In Asian Equity Markets stocks took a beating on Friday after a fresh salvo of hawkish remarks from Federal Reserve officials solidified expectations that U.S. interest rates could rise as soon as March, leaving markets braced for tighter monetary conditions. MSCI’s broadest index of Asia-Pacific shares outside Japan shed 0.8 percent in mid-morning trade, while Australia lost 1.2 percent and Japan’s Nikkei shed 1.9 percent by the midday break. China’s blue-chip index was down 0.3 percent and Hong Kong’s Hang Seng index was off 0.6 percent.

In Currency Markets the dollar headed for its largest weekly fall in eight months on Friday as investors trimmed long positions and deemed, for now, that several U.S. rate hikes this year are fully priced in. The euro is up more than 0.8 percent for the week so far, and has punched out of a range it held since late November. The yen has rallied 1 percent over the week, and pushed back through 115 to the dollar, last holding at 114.13. The Aussie briefly broke above stubborn resistance around $0.7276 this week, but retreated to that level on Friday.

In US Equity Markets major indexes closed lower on Thursday with Nasdaq’s 2.5 percent decrease leading the losses as investors took profits, particularly in technology stocks after a three-day rally, while multiple Federal Reserve officials were out talking about inflation and interest rate hikes. The Dow fell 0.49 percent, to 36,113.62, the S&P 500 lost 1.42 percent, to 4,659.03 and the Nasdaq Composite fell to 14,806.81.  The S&P’s technology index fell 2.7 percent while consumer discretionary fell 2 percent. Delta Air Lines closed up 2 percent at $41.47 after beating estimates for fourth-quarter earnings.

In Commodities Markets oil prices edged lower on Thursday as investors took profits after two days of gains amid fears of aggressive U.S. interest rate hikes, but the losses were cushioned by expectations of a strong economic recovery that will boost demand in a tightly supplied market. U.S. WTI crude futures settled down 0.6 percent, at $82.12 a barrel. Brent crude futures fell 0.2 percent, to $84.47 a barrel. Spot gold fell 0.3 percent to $1,820.71 per ounce. Spot silver was unchanged at $23.11 an ounce, while platinum was down 0.5 percent to $972.49, and palladium fell 0.8 percent to $1,895.17.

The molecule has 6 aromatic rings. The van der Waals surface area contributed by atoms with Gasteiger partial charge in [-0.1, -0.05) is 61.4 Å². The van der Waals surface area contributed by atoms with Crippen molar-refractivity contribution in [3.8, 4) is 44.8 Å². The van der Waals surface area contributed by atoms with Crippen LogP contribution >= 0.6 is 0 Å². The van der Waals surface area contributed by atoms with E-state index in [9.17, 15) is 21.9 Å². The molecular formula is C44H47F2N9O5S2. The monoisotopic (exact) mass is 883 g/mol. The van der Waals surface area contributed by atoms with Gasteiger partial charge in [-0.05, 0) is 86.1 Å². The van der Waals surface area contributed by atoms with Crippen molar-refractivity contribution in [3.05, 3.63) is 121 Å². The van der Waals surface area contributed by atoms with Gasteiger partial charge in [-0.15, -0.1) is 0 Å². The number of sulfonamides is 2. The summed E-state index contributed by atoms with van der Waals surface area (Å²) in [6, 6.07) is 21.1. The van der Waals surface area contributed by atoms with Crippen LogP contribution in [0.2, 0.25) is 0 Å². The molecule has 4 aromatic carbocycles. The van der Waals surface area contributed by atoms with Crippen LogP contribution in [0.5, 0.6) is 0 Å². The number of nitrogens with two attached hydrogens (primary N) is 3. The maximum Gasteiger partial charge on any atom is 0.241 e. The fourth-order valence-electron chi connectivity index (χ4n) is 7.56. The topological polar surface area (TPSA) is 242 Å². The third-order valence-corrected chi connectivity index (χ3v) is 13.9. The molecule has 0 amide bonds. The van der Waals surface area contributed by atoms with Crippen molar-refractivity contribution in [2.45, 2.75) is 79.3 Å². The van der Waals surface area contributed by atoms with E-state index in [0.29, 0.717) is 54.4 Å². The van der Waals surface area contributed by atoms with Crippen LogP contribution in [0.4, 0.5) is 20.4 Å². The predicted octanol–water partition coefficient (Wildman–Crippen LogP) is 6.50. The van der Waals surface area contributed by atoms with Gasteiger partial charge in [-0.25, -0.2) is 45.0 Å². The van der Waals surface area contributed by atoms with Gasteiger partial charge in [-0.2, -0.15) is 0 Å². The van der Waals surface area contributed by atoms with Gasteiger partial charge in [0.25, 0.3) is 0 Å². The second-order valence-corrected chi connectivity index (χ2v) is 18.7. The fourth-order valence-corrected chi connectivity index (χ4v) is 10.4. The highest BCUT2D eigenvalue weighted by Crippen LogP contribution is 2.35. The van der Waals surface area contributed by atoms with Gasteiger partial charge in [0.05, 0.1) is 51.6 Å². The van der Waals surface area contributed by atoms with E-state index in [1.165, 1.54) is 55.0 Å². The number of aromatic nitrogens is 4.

In European Equity Markets stocks languished on Thursday as traders braced for an onslaught of corporate earnings which will show how companies fared with rising inflation. The Stoxx Europe 600 was fractionally higher at 486.41. The major regional indexes were mixed — the German DAX rose 0.3 percent, the French CAC 40 declined 0.5 percent while the U.K. FTSE 100 rose 0.2 percent after reaching a two-year high on Wednesday. Countryside Properties skidded 27 percent as the U.K. builder warned on first-quarter results and announced its chief executive was quitting.

In Bond Markets treasuries showed a lack of direction in morning trading on Thursday but moved modestly higher as the day progressed. Bond prices moved to the upside in afternoon trading after spending the morning lingering near the unchanged line. As a result, the yield on the benchmark ten-year note, which moves opposite of its price, edged down by 1.4 basis points to 1.711 percent. The thirty-year bond auction drew a high yield of 2.075 percent and a bid-to-cover ratio of 2.35, while the ten previous thirty-year bond auctions had an average bid-to-cover ratio of 2.29.

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